Session Type: ACR/ARHP Combined Abstract Session
Session Time: 9:00AM-11:00AM
Background/Purpose: Psoriatic arthritis (PsA) and ankylosing spondylitis (AS) belong to a group of inflammatory arthritides known to share similar extra-articular manifestations, such as inflammatory bowel disease (IBD). Though, IBD, PsA, and AS individually present significant economic burden, it is not clear whether there is an incremental economic burden associated with IBD among patients with PsA or AS. This study aims to describe the prevalence and incidence of IBD and quantify the healthcare resource utilization (HRU) and direct healthcare costs associated with IBD among patients with PsA and AS.
Methods: Adult patients with ≥2 claims for PsA or AS were selected from a large US claims database (Q12007–Q32016). Prevalence and incidence of IBD, including Crohn’s disease (CD), ulcerative colitis (UC), and IBD-related gastrointestinal (GI) disturbances (gastroenteritis/colitis/gastritis) were assessed during the 1-year period following the initial claim for PsA/AS (i.e., study period) in PsA patients and AS patients separately. Prevalence and incidence for each individual condition were also reported. HRU and costs (2017 US$) were assessed during this period and compared between patients with (cases) and without (controls) IBD. Cases and controls were required not to have any IBD diagnosis during the 1-year period before their first claim for PsA/AS and were matched 1:1 on age, sex, region of residence, health plan type, index year, and employment status. The comparison of HRU and costs were conducted using Wilcoxon signed-rank test.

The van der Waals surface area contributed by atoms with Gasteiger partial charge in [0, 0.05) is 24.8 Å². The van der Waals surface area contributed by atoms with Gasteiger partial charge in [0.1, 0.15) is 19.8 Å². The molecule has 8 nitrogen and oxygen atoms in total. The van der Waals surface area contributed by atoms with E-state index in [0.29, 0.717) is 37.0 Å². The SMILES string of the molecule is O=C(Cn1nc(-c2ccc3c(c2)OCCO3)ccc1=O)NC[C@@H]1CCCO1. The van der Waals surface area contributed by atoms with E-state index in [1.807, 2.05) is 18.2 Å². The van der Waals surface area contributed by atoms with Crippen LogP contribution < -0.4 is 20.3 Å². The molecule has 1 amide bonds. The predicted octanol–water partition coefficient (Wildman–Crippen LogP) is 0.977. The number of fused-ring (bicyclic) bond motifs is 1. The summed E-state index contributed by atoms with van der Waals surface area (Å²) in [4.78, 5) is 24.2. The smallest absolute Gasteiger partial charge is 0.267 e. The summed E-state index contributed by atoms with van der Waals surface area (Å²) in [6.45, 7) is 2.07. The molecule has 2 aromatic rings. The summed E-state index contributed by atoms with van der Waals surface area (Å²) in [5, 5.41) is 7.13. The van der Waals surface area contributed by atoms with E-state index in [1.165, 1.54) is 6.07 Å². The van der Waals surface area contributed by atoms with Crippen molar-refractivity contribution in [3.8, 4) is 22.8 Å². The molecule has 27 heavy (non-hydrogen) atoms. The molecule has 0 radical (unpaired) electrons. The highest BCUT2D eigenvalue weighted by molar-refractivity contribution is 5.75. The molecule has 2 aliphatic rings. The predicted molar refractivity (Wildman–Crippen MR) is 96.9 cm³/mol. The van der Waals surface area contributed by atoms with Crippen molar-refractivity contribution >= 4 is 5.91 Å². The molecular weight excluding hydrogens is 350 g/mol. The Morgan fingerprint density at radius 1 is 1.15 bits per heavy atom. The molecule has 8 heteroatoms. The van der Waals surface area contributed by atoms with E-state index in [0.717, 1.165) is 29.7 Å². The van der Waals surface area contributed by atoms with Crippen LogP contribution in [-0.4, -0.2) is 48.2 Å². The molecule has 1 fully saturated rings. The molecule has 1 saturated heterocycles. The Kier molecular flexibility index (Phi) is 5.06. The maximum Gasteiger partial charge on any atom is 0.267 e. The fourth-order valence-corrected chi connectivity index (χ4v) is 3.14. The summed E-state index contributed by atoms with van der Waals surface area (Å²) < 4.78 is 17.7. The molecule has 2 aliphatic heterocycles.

Results: We identified 22,205 PsA and 9,980 AS patients. IBD prevalence was 3.8% (CD: 1.0%; UC: 0.9%; GI disturbances: 2.5%) in PsA patients and 8.5% (3.8%; 2.7%; 4.2%) in AS patients. IBD incidence was 2.5% (0.4%; 0.3%; 2.0%) in PsA and 4.1% (1.0%; 0.8%; 2.9%) in AS. There were 464 PsA and 314 AS patients with IBD who were matched 1:1 with PsA and AS patients without IBD during the study period.
Patients with IBD had significantly higher HRU, including more outpatient (OP), emergency room, and inpatient (IP) visits, more IBD-related procedures (e.g., gastro-related endoscopy, abdominal/bowel imaging), and more corticosteroid use. In PsA, the mean annual total costs were $37,086 for patients with IBD, 27% higher than for patients without IBD (p<0.001; Figure 1); in AS, the costs were $39,047 for patients with IBD, 38% higher than for patients without IBD (p<0.001). The difference in total costs was largely driven by the difference in medical costs (PsA: 87%; AS: 78%). Of the medical cost difference, 23% and 59% were accounted for by the differences in IP and OP costs, respectively, in PsA patients, while the percentages were 45% and 39% in AS patients.
Conclusion: IBD prevalence and incidence were 3.8% and 2.5% in PsA and 8.5% and 4.1% in AS, respectively. In both PsA and AS, IBD was associated with substantial economic burden, including higher HRU and healthcare costs.
To cite this abstract in AMA style:Bergman MJ, Zueger P, Song J, Pivneva I, Betts KA, Joshi AD. Inflammatory Bowel Disease Is Associated with a Substantial Economic Burden in Patients with Psoriatic Arthritis and in Patients with Ankylosing Spondylitis [abstract]. Arthritis Rheumatol. 2018; 70 (suppl 10). https://acrabstracts.org/abstract/inflammatory-bowel-disease-is-associated-with-a-substantial-economic-burden-in-patients-with-psoriatic-arthritis-and-in-patients-with-ankylosing-spondylitis/. Accessed July 6, 2020.
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